I am from the school of thought that says “if you don’t stand for something, you will fall for anything”. We know the average age of Eskom’s power stations is 42 years and the most recently built coal-fired power stations in South Africa, Kusile and Medupi, are underperforming and consequently blamed for sinking the economy.
It doesn’t take long to understand there is something wrong with the country’s energy provision services. Eskom’s coal fleet problems have worsened unreasonably. There has not been any accountability, while electrification working groups have not helped to mitigate load shedding. As such, the renewable energy activists are leading the debate, having positioned themselves as a pragmatic solution to Eskom’s problems.
The dilemma is that the very same Eskom that has financial challenges will need to buy electricity generated by independent power producers. We know the utility’s balance sheet is not healthy, so it cannot implement any strategic diversification options for the business.
A few voices have called for the privatisation of Eskom to raise capital, but this will not translate to a well-functioning coal power fleet in the short to medium term.
All the above energy system challenges signal a deep-rooted problem that has tied ordinary South Africans to a state-owned entity (SOE) on the brink of collapse. The national fiscus position does not allow the government to keep funding unsustainable SOEs such as Eskom and SA Airways.
So what could be the missing link in our energy policy? Is it time for the government to appoint the country’s energy sector experts to government departments? I believe it is high time the Department of Mineral Resources and Energy (DMRE) establishes an energy think tank division responsible for energy security in South Africa. It should hire full-time experts.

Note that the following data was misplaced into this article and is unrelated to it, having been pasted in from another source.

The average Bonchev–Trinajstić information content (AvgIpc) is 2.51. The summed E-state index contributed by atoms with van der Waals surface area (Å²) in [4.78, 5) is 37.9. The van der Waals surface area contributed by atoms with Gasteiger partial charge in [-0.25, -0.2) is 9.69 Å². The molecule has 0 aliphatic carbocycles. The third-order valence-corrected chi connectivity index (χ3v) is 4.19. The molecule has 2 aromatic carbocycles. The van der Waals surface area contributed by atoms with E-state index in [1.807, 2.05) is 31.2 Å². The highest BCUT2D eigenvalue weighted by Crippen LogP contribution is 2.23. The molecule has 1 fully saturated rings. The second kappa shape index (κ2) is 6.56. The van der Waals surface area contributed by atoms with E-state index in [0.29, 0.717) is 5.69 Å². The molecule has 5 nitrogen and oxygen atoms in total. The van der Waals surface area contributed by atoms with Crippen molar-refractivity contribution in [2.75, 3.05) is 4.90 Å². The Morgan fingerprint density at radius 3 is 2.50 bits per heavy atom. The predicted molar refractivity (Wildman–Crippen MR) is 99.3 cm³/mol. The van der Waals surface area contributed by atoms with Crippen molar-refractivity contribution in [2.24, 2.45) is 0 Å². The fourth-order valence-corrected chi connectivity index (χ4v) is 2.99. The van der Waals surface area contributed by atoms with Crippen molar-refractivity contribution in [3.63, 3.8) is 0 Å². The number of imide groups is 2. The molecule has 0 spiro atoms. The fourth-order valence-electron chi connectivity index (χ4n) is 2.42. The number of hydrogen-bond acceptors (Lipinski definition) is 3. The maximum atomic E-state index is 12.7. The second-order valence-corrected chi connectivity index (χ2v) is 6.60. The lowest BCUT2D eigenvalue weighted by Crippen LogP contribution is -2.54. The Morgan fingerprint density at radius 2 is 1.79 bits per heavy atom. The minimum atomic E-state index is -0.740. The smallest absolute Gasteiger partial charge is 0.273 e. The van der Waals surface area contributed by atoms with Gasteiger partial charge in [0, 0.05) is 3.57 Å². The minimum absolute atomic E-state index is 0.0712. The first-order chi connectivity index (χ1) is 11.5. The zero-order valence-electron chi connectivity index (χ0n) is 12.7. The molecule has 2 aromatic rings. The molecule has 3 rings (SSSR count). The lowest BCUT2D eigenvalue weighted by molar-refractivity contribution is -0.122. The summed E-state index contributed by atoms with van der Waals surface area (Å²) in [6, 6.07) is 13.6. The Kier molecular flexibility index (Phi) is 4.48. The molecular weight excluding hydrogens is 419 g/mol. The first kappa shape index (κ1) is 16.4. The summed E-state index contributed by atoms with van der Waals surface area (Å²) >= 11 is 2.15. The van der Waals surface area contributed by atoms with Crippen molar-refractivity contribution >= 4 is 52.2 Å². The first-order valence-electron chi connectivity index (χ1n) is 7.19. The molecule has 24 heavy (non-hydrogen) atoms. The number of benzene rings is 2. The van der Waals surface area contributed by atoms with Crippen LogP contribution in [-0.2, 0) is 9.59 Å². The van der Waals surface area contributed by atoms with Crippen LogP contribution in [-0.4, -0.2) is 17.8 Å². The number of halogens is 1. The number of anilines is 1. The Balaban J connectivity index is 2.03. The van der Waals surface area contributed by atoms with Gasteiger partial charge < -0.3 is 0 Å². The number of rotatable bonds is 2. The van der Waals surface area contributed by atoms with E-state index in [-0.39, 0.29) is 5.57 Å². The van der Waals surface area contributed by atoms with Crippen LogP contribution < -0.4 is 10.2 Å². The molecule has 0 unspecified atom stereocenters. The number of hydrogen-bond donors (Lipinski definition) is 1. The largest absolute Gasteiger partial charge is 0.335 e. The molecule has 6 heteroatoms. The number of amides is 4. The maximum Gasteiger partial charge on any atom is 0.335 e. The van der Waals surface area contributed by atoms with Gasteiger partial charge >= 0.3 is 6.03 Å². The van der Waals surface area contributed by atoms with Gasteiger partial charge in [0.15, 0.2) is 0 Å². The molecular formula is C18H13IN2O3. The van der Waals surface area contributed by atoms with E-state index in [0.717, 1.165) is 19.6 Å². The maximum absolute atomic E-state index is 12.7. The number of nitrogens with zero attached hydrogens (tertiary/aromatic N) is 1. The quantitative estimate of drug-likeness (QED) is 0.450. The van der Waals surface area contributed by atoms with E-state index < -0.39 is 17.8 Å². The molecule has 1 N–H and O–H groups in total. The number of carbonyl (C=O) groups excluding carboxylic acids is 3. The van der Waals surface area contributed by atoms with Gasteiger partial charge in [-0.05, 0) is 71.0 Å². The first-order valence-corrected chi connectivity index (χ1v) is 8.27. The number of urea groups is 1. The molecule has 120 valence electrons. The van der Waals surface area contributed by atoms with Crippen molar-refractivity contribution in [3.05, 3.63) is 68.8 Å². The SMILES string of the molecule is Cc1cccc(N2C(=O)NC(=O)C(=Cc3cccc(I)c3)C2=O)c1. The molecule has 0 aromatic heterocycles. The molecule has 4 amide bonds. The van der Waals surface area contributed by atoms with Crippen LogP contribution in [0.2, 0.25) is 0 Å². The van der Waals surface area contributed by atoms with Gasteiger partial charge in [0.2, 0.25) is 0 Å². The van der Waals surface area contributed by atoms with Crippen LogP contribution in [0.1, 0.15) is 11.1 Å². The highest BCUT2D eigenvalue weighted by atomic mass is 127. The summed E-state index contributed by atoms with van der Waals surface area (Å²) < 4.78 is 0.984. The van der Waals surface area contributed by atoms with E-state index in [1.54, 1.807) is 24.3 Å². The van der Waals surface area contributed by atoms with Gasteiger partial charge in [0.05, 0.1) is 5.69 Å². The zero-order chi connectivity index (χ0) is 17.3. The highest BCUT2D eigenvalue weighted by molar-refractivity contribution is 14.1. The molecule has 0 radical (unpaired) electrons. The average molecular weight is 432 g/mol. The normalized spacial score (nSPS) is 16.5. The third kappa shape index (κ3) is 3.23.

While the two schools of thought clash on energy options, the state should have the technical capacity to decide on the best technologies, considering several factors such as value addition to the GDP, job creation and sustainability principles.
Some studies show an energy transition can be unjust. Countries that have embarked on the transition have had winners and losers. South Africa has no sound plan for a just energy transition, and although we know coal power stations will phase out, there is no dedicated team to evaluate diversification options for the coal economy. We have ratified the Paris Agreement on climate change, but this simply means we need to reduce our dependence on the coal economy.
The status quo group has also called for “clean coal technologies”, which simply means capturing carbon dioxide for reuse. One coal-sector employee has at least three dependants, so it is prudent to ask: is the government going to offer just energy transition packages for those who are likely to be losers?
Several social plans could be considered for a just energy transition, but at the moment there is poor coordination on the transition. While the two schools of thought debate different energy technologies there are ordinary South Africans who will eventually lose their jobs and probably be unemployable in these economic conditions. Coal miners are more vulnerable and have the highest unemployment potential in the near future.
It is as if two kings are involved in a battle over which energy technologies should be adopted while ordinary people suffer the consequences.
That South Africa cannot manufacture components such as solar PV panels more cheaply than a country like China means the state needs to dig deeper for a just energy transition that falls between the two schools of thought. DM